EMC Shows the Power of Big Data Analytics
Your company is doomed to fail if 'the biggest jerk at the table' makes all the decisions in spite of comprehensive data analysis. EMC and its customers are taking analytics seriously, CIO.com columnist Rob Enderle says. You should, too. It's a lesson Mitt Romney learned the hard way.
Fri, November 16, 2012
CIO — This week I attended EMC's analyst briefing, but before things started I had dinner with Jim Bampos, EMC's vice president of quality. Bampos is arguably the technology industry's leading expert in the area of customer care, with one patent in hand and two more in process.
I'd also just finished a review of the use of data analytics in the U.S. election and in that exercise had been fascinated by the fact that Mitt Romney didn't use analytics properly and President Barack Obama did.
Romney had better tools but outsourced the effort, while Obama created the capability internally, and the result is now history. What fascinated me was that the candidate who was a former CEO and widely believed to be the more capable manager clearly didn't know how to successfully use analytics—and likely mirrored many executives who use the buzzword but don't really understand what it means.
EMC, in contrast, is using analytics from its Green Plum acquisition to not only provide better service but to shift resources to areas where they can provide the greatest return. EMC is about to implement this competitively to focus customer acquisition efforts on area where its competitors are the most exposed.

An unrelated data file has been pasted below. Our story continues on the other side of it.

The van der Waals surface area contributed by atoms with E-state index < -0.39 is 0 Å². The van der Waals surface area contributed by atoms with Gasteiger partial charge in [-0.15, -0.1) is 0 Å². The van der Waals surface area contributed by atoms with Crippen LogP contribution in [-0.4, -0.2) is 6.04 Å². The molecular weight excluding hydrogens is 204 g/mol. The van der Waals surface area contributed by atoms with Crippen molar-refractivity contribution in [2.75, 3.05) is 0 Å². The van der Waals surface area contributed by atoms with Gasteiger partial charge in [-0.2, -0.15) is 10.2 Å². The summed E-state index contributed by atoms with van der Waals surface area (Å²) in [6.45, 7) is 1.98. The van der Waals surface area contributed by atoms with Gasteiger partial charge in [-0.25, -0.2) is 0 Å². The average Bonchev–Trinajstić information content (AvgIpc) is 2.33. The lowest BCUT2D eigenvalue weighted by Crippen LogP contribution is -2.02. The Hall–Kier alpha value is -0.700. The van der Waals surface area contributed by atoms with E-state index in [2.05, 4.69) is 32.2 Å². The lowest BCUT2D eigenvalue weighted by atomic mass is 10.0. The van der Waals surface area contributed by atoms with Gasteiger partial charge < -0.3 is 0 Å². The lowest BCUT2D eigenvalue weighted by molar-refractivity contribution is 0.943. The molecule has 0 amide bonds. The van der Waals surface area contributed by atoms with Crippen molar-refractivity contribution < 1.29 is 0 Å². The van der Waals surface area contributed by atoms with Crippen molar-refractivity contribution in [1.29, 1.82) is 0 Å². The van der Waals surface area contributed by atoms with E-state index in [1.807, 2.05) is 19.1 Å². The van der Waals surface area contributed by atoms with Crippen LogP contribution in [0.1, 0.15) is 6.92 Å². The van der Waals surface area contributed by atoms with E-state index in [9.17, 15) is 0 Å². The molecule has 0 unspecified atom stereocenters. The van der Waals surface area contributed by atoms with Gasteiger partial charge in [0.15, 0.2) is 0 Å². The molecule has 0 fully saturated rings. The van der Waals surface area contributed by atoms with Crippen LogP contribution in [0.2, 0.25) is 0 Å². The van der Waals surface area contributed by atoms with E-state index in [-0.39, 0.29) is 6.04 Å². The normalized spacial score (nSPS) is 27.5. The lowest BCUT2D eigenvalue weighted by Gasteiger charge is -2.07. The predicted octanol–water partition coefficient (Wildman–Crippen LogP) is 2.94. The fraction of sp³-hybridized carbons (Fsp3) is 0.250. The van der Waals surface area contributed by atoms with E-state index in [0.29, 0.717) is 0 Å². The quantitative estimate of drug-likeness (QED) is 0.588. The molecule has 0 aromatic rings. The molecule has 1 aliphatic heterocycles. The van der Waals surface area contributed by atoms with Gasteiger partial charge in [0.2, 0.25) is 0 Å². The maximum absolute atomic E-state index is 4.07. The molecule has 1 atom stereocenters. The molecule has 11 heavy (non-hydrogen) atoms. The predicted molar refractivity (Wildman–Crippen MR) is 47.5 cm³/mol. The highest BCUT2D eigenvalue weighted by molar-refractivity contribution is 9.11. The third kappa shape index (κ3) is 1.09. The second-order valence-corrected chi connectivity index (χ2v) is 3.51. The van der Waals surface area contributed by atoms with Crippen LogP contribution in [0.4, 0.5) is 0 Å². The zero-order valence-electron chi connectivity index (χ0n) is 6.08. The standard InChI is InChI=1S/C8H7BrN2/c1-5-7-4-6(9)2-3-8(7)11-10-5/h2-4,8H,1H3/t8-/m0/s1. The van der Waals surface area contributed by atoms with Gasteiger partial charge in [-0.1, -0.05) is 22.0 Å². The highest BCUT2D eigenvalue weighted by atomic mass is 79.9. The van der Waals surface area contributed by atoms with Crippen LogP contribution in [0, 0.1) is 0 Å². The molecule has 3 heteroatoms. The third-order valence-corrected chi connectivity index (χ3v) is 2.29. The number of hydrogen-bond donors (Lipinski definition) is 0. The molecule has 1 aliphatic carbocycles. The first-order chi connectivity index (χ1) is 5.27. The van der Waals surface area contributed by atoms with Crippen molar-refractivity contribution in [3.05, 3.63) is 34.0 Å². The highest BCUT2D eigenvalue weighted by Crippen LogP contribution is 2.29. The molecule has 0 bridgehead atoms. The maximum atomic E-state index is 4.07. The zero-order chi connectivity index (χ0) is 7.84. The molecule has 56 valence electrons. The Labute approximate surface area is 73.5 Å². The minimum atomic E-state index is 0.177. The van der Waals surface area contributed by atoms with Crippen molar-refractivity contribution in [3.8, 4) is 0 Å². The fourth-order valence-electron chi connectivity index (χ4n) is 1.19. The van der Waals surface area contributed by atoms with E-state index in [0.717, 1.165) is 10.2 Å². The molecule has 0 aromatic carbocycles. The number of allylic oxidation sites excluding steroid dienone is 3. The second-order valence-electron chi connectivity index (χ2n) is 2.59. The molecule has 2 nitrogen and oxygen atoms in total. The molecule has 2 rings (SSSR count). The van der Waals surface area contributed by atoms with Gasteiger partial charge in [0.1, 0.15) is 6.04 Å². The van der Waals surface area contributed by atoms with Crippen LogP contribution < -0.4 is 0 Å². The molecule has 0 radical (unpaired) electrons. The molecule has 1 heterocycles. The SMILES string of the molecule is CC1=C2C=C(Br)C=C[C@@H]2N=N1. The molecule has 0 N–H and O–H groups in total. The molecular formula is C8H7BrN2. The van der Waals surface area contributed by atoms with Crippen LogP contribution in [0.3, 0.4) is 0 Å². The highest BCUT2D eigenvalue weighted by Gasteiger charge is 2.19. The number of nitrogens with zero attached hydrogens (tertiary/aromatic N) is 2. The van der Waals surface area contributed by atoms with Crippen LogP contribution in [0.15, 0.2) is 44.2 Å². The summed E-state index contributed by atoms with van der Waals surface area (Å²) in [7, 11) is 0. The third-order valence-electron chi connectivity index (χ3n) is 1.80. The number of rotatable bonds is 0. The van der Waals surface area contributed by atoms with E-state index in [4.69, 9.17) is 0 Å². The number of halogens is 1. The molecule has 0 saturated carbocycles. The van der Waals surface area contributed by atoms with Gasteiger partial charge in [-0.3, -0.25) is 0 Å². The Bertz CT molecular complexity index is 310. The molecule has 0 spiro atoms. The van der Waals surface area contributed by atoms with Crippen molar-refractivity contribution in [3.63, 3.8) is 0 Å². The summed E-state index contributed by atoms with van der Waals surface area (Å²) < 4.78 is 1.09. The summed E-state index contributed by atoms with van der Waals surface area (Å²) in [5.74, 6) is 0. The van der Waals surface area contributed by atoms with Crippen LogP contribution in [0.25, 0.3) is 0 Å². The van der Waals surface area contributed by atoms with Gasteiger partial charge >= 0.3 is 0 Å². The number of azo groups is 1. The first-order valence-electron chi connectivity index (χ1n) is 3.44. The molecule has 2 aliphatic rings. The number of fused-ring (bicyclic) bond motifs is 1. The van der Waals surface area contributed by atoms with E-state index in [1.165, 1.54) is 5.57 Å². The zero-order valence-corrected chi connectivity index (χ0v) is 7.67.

Why Most IT Executives Hate Valid Data
What is fascinating about how analytics are used--and I think this played out in the recent election--is that they often fail against the common practice I call "biggest jerk at the table." The Argumentative Theory argues that people care more about winning an argument than they do about being right. When applied to business, this means that decisions are often made based on who is the most powerful person at the table. While the practice assures personal power, it also leads to a lot of mistakes.
Big data analytics can provide information that puts the data scientist in the position of power. The executive, to preserve his power, must resist. Rather than assure the accuracy of the data, efforts are made to make the results conform to the beliefs that powerful people already have. Not only are the decisions increasingly wrong, but data analytics is made redundant.